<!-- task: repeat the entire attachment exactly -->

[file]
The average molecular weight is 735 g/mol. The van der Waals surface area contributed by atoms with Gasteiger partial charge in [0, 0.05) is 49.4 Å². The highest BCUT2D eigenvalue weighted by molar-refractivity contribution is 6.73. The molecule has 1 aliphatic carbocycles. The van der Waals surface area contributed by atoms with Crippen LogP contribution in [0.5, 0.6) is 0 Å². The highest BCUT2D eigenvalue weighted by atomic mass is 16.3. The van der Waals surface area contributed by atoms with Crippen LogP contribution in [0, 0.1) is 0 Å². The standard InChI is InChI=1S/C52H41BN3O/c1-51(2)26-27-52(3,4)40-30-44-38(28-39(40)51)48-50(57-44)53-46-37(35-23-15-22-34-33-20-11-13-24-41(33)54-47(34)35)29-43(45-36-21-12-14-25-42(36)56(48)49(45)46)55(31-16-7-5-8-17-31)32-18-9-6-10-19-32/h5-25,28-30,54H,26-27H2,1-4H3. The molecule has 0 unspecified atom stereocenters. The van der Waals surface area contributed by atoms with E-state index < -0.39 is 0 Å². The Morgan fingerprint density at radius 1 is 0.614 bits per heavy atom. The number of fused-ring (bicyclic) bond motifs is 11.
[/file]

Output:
The average molecular weight is 735 g/mol. The van der Waals surface area contributed by atoms with Gasteiger partial charge in [0, 0.05) is 49.4 Å². The highest BCUT2D eigenvalue weighted by molar-refractivity contribution is 6.73. The molecule has 1 aliphatic carbocycles. The van der Waals surface area contributed by atoms with Crippen LogP contribution in [0.5, 0.6) is 0 Å². The highest BCUT2D eigenvalue weighted by atomic mass is 16.3. The van der Waals surface area contributed by atoms with Crippen LogP contribution in [0, 0.1) is 0 Å². The standard InChI is InChI=1S/C52H41BN3O/c1-51(2)26-27-52(3,4)40-30-44-38(28-39(40)51)48-50(57-44)53-46-37(35-23-15-22-34-33-20-11-13-24-41(33)54-47(34)35)29-43(45-36-21-12-14-25-42(36)56(48)49(45)46)55(31-16-7-5-8-17-31)32-18-9-6-10-19-32/h5-25,28-30,54H,26-27H2,1-4H3. The molecule has 0 unspecified atom stereocenters. The van der Waals surface area contributed by atoms with E-state index < -0.39 is 0 Å². The Morgan fingerprint density at radius 1 is 0.614 bits per heavy atom. The number of fused-ring (bicyclic) bond motifs is 11.